True, modern thinkers aren’t staring down the threat of Japanese invasion. True, they did not see their best friends killed by Japanese bombs and guns. Yet their distance may be a necessary corrective to the admittedly emotional and difficult impulses of those most intimately involved. Decisions of grave morality are almost always made under pressure and emotion. It is all the more reasons, then, that the principles by which we will make moral decisions should be evaluated under less pressured conditions. We would not, for example, put our trust in a surgeon who stated that he would not dare to evaluate another surgeon’s mistakes simply because he “was not there.” The next time he operates he may himself face the same challenge. We would prefer that he reviewed past examples and determined his own solution before he faces the challenge, not in the midst of it. We would prefer our team’s quarterback consider his mistakes in past games and determine his response to the defense before the game, not in the midst of avoiding getting sacked. We would likewise prefer our moral teachers and thinkers to question past examples and determine future responses before those responses must be made in a split-second, emotionally pressured moment of decision.
Indeed, the magnitude of the controversy is itself evidence that it needs to be discussed. Were the faithful Catholic community agreed, we could perhaps put the question aside as settled, confident that the faithful knew the right principles to implement if they encountered similar future situations. The fact, however, that faithful Catholics who are otherwise in agreement do in fact dispute over such a momentous question as the atomic bombings of Japan is proof that the principles involved need to be vigorously discussed, and not set aside as mere history.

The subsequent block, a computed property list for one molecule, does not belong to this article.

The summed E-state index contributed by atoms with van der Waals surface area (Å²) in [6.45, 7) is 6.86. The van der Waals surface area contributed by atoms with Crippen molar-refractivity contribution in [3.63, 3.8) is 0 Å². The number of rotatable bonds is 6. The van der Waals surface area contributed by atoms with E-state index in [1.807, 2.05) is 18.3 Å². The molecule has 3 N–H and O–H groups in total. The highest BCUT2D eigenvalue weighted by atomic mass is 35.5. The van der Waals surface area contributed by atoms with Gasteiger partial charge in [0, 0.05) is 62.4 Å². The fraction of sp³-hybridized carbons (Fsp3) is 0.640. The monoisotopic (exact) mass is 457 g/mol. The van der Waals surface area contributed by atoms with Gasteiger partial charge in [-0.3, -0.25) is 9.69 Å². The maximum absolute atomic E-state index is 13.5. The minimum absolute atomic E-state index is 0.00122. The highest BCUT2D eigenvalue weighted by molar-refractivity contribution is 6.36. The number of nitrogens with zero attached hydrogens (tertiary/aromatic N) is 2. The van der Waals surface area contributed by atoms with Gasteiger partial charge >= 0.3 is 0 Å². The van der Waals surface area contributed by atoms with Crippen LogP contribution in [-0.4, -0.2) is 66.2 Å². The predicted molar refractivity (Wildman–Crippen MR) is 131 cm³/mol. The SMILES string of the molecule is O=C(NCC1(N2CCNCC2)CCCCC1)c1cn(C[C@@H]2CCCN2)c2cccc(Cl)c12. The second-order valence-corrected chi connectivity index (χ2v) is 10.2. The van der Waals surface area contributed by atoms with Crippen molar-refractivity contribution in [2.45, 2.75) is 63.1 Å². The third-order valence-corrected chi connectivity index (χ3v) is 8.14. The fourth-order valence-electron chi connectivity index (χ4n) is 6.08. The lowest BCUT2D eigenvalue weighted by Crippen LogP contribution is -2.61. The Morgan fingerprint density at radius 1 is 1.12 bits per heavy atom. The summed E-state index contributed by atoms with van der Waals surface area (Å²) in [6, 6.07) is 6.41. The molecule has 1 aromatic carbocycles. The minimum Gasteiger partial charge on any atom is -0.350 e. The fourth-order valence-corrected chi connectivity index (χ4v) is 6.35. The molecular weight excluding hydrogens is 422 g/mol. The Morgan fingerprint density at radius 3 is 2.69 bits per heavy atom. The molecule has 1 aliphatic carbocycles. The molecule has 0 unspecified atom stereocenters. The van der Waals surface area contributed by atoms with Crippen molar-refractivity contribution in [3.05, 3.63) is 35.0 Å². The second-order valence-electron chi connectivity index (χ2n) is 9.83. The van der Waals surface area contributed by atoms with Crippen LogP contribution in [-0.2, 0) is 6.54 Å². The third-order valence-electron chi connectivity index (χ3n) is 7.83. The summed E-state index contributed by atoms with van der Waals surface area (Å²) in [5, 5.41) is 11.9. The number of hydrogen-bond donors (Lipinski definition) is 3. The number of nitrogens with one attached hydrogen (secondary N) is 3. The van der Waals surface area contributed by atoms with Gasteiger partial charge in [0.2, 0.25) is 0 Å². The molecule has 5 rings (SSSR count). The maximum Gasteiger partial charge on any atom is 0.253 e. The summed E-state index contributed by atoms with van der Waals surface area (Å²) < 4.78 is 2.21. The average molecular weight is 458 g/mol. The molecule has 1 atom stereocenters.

To be sure, the Monday-morning quarterback has some definite obstacles to watch out for. He must be humble, remembering that final judgment is not his to make. The ultimate fate of the men he evaluates, and the subjective moral status of their decisions, fall only into the hands of God. The commentator’s motive, too, must be subjected to close scrutiny. Does he critique past decisions in order to place himself on a higher moral pedestal? Does he thank God, like the vain publican of the Gospel, that he is not a sinner like those men of the past? If so his critique should be halted and left to the more objective and the more just.
If, on the other hand, he offers his critique honestly and fairly, in order to truly evaluate history or to demonstrate a Catholic moral principle, his after-the-fact analysis is to be welcomed. We will undoubtedly face similar difficult situations in the future. It is best to ask ourselves now, before the pressures are upon us, what the moral principles to which we will commit ourselves are. The bombing of Hiroshima and Nagasaki took the lives of hundreds of thousands of noncombatants. These events may have happened over half a century ago, but they are nevertheless landmark events in the course of human history. As Catholics we have an interest, and even an obligation, to look at events of such magnitude and ask ourselves the tough moral questions — not only to understand the past, but to prepare for our own challenging future.